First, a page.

Yet, the centre does not hold. After Jesus of Nazareth was executed by the Romans for sedition for seemingly calling for an insurrection against the established order, a conclusion that fearfully and naturally came to those leaders when he publicly declared himself King-Messiah of the Jewish People, he became another Jew brutally executed by the Romans. The long-hoped and -awaited outcome of the Messiah's power to bring about peace and justice never materialized for the Jewish People. Or for any people for that matter. Nothing really changed for centuries.

Thus, given such context, here are some points to note:
  • Jesus of Nazareth was a practicing Pharisee; as were his disciples.
  • As a Pharisee, Jesus was never against Pharisees; nor was he in the main against the traditions of normative Judaism. He spoke harshly only against certain ceremonial laws and traditions that burdened people.
  • Jesus' mission, for want of a better word, was only to Jews, to the "House of Israel," as he put it. Jesus of Nazareth displayed a marked chauvinism toward his people, which would be expected from a Pharisee from Galilee under Roman oppression.
  • All his parables were directed at his fellow co-coreligionists, the Jewish People. 
  • Jesus of Nazareth had no desire to start another religion. He operated within the bounds of Judaism and the Laws of Moses, which he kept. I sense that he would have been horrified to see the handiwork of Paul of Tarsus.
Such is a good starting point to discuss the parable and derive a meaning from it. To a great degree, Jesus of Nazareth, viewed himself as the long-awaited Jewish messiah, and would have been surprised, if not shocked, to see a new religion, apart from Judaism, founded in his name. Such is well-argued by Hyam Maccoby, a Jewish scholar, in The Mythmaker: Paul and the Invention of Christianity (1986):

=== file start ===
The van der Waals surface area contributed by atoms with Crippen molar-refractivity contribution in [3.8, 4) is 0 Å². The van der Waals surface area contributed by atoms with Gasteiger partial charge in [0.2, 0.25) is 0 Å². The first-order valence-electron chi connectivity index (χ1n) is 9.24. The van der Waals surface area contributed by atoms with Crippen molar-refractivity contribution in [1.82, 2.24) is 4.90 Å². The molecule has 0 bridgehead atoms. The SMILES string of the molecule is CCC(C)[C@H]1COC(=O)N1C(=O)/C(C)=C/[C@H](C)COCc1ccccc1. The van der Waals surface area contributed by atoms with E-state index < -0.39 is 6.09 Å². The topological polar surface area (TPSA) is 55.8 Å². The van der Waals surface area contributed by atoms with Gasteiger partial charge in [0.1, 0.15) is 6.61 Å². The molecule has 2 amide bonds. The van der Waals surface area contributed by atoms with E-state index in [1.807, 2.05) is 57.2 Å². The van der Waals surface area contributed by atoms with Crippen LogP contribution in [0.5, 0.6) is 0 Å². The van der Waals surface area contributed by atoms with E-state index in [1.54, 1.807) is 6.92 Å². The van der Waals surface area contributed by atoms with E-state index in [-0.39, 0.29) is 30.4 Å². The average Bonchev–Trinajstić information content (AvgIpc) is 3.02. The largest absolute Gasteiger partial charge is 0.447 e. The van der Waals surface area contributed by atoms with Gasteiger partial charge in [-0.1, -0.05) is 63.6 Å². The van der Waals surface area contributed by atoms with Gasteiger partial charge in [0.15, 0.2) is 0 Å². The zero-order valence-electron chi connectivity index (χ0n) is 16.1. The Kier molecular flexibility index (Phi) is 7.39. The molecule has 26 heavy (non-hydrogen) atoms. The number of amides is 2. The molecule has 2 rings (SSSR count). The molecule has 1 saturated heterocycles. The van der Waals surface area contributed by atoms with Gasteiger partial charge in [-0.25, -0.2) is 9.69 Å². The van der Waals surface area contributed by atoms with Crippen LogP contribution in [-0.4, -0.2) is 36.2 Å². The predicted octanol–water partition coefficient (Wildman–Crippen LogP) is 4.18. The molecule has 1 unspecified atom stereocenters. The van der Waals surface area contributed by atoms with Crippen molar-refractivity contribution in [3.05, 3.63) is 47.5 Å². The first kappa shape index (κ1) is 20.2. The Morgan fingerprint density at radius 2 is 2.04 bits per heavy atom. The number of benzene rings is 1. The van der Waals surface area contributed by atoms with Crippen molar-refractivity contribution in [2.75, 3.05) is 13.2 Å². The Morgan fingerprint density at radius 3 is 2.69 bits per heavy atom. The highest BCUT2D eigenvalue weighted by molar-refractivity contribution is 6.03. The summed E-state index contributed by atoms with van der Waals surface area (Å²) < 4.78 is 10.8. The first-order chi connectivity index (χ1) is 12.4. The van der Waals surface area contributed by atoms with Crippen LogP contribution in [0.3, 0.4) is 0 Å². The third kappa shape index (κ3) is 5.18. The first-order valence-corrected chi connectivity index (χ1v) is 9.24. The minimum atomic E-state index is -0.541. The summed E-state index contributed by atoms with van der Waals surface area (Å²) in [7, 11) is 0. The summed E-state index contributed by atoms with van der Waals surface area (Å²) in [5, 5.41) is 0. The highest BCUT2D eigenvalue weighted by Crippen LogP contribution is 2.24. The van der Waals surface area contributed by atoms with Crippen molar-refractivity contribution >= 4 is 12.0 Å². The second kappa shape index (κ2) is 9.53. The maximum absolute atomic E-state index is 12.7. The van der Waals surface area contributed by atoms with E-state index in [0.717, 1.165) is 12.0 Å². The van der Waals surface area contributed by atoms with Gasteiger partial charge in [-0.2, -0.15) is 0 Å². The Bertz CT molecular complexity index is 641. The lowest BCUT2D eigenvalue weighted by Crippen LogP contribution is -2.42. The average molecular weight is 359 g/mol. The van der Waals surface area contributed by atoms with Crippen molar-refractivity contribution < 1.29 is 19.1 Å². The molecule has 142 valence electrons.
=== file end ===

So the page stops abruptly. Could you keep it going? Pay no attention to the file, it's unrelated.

Jesus and his immediate followers were Pharisees. Jesus had no intention of founding a new religion. He regarded himself as the Messiah in the normal Jewish sense of the term, i.e. a human leader who would restore the Jewish monarchy, drive out the Roman invaders, set up an independent Jewish state, and inaugurate an era of peace, justice and prosperity (known as "the kingdom of God.") for the whole world. Jesus believed himself to be the figure prophesised in the Hebrew Bible who would do all these things. He was not a militarist and did not build up an army to fight the Romans, since he believed that God would perform a great miracle to break the power of Rome (p. 15).
So, if Jesus of Nazareth didn't have a new religion or way in mind, who did? That distinction goes to Paul (or Saul) of Tarsus. If you read the the text critically, you will come to the same conclusion. Many scholars, including Maccoby, have argued, and I think rather successfully, that Paul invented Christianity "as a new religion, which developed away from both normal Judaism and the Nazarene variety of Judaism. In the new religion, the Torah was abrogated as having had only temporary validity" (16).